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I'm running Debian stable and I'm looking to establish the following environment for users in my 'sftponly' group:

  • jailed
  • can transfer with SFTP
  • can transfer with SCP
  • cannot login interactively with SSH

From my experimentation and research, it seems that the following stanza in sshd_config gets me 90% there:

Match group sftponly
ChrootDirectory /sftp/%u
X11Forwarding no
AllowTcpForwarding no
ForceCommand internal-sftp

This gives me jailed SFTP and no SSH, which is good. But it also disables SCP, which is less than ideal because quite a few clients are legacy, scripted processes that use SCP rather than SFTP (the server we're replacing supported both protocols), and since those clients are not under our control and easily modified, it's likely not practical to disable SCP altogether.

It makes sense that this configuration would disable SCP, as incoming SCP connections cause sshd to spawn an `scp' process via the user's login shell, as that user. It seems that the same would normally be true of SFTP, were it not for the special 'internal-sftp' handler.

So, I suppose my question is: is there a way to achieve the same effect as 'internal-sftp' but for SCP, without resorting to the use of third-party tools like scponly and rssh? The really nice thing about 'internal-sftp' is that it doesn't require setting up a jail with support files, or dealing with potentially-exploitable third party setuid binaries (rssh, in particular, has a history of exploits).

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1  
Are the clients connecting using an ssh key file, or are they using passwords? If it's a keyfile, it's possible to restrict what they can do. –  Jenny D Aug 23 '12 at 14:56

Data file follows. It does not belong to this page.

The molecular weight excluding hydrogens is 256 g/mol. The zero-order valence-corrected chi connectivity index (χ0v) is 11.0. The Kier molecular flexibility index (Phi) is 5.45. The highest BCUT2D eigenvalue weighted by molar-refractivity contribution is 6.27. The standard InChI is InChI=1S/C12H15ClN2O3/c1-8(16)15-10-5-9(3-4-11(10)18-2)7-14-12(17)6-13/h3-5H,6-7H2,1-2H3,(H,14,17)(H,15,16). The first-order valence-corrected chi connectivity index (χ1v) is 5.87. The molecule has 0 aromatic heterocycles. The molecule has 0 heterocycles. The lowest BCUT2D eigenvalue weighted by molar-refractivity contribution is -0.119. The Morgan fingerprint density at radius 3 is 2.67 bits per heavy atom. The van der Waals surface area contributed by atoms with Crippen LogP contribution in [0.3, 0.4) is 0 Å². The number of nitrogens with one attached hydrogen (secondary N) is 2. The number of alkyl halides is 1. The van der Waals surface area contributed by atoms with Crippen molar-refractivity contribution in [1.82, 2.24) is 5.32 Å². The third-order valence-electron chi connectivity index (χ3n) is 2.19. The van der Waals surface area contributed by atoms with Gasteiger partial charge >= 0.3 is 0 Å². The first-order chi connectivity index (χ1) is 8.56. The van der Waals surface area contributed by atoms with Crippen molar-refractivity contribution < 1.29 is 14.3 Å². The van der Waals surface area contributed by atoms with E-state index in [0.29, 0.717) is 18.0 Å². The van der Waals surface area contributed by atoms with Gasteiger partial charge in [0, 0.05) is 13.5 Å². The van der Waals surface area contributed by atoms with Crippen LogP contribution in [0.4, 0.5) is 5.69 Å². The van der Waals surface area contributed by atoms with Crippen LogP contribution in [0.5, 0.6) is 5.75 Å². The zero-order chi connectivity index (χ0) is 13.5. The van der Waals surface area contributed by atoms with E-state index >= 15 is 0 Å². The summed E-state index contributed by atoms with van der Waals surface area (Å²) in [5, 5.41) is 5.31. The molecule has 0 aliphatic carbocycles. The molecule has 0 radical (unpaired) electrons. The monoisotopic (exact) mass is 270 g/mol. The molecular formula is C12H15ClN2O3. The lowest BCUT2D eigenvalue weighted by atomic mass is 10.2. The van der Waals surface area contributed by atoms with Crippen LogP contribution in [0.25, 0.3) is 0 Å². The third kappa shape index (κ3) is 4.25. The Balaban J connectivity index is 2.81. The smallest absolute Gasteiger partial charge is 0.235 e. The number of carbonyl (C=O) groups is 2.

They are connecting with passwords. –  brianjcohen Aug 23 '12 at 15:57

4 Answers 4

Here is a trick on how to perform this serverside. Set the shell of the users to, say, bash:

usermod -S /bin/bash [username]

Now create in their homedir a '.bash_profile' with the following line:

[ -n "$PS1" ] && exit

This causes non-interactive sessions (like 'scp') to continue. However, if they attempt an 'ssh' login, the 'exit' is called, and the connection is closed.

Make sure they cannot 'sftp' a new '.bash_profile' into their home directories!

chown root:root .bash_profile

Hope that helps!

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This approach does not seem to take the requirement for the jail into account. –  brianjcohen Aug 23 '12 at 15:58
    
Yes, unfortunately you would have to create a manual chroot environment for the 'scp' side, overlapping with the chroot directory given in sshd_config, and perform the above trick for each user you want to restrict. The 'scp' does not work with the internal sftp server. –  Vince Berk Aug 23 '12 at 16:13

Do you need to do this through ssh?

IF so you can try setting their shell to:

/usr/libexec/openssh/sftp-server

And make sure you add the above into /etc/shells

If you want to decouple from using built in accounts, you can setup proftpd

I setup a secure SFTP using proftpd. compiled proftpd like so:

./configure --prefix=/usr --sysconfdir=/etc --with-modules=mod_sftp

Can use this article below, and some more on google on how to set it up:

http://tutorialgenius.blogspot.com/2012/02/linux-installing-and-configuring.html

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I'm afraid there is nothing similarly easy or reliable with OpenSSH, since as you observed there is a built-in SFTP server, but no built-in SCP server.

A warning: the suggestion by Vince Berk is bad for a number of reasons:

  1. The shell's behavior with regard to startup files can be influenced by environment variables, which SSH can remotely set depending on server configuration.
  2. The user can just run ssh /bin/bash and get a shell. It won't have a tty and so will be inconvenient to use, but so what... not to mention all the other programs he can run that you presumably don't want him to.
  3. Changing the permissions of .bash_profile does little good if the user can just do "ssh host rm -f .bash_profile"; nothing was mentioned about the home directory permissions.

... and so on. This sort of approach is just way too fragile.

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Take a look at rssh which is an alternative shell that allows limited access to a system.

rssh is a restricted shell for providing limited access to a host via ssh(1), allowing a user whose shell is configured to rssh to use one or more of the command(s) scp(1), sftp(1) cvs(1), rdist(1), and rsync(1), and only those commands.

You can configure which commands can be used on a per-user or system wide basis using the rssh.conf file

Alternatively you can use scponly to do what you want. It acts as a wrapper to the ssh suite and allows file transfer but not shell access.

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